A lot of sites are vulnerable to a 1998 security bug
16 December 2017 | Written by La redazione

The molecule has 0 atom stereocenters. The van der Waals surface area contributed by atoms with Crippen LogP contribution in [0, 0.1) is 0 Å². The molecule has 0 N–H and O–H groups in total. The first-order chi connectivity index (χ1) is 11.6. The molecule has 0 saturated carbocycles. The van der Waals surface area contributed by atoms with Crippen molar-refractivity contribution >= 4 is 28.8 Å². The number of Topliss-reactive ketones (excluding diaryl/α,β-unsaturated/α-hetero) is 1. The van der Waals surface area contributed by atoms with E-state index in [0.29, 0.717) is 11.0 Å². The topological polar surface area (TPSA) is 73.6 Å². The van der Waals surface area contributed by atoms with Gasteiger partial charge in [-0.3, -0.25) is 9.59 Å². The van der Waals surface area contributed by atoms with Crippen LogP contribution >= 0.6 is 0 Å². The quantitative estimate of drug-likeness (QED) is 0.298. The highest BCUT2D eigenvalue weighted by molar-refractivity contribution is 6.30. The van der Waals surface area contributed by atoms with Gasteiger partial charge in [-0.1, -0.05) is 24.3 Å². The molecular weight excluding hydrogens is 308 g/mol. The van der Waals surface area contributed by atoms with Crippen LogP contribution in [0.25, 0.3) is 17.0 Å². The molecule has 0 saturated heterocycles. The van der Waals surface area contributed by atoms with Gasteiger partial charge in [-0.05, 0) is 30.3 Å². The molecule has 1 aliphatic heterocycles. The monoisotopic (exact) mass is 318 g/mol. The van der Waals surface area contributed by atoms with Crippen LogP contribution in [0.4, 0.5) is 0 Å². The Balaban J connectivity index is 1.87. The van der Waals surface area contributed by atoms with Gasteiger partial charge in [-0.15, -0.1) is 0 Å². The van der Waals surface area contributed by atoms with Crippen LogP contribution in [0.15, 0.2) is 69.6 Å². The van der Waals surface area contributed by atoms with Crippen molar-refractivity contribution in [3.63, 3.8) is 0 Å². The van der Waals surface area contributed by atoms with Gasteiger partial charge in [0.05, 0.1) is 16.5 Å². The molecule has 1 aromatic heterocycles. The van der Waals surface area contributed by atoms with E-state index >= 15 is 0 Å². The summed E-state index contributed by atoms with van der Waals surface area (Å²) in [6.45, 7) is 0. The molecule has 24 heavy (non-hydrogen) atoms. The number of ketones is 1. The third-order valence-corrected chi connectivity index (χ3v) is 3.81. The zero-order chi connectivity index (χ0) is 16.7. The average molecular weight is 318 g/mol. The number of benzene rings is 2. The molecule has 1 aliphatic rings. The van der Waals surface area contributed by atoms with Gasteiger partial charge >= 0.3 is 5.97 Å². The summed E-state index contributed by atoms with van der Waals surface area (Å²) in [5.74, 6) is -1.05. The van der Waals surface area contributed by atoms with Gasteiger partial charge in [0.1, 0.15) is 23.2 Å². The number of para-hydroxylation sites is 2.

A surprisingly big number of top-name websites—Facebook and PayPal among them—recently tested positive for a critical, 19-year-old vulnerability that allowed attackers to decrypt encrypted data and sign communications using the sites’ secret encryption key. The vulnerability in the transport layer security protocol for Web encryption was disclosed in 1998 when researcher Daniel Bleichenbacher found it in the TLS predecessor known as Secure Sockets Layer (SSL). A flaw in the algorithm that handles RSA encryption keys responded to certain types of errors in a way that divulged potentially sensitive information. With enough specially formed queries, attackers could exploit the weakness in a way that allowed them to decrypt ciphertext even when they didn’t have the secret decryption key. SSL architects responded by designing workarounds that suppressed the error messages rather than removing or rewriting the faulty RSA algorithm.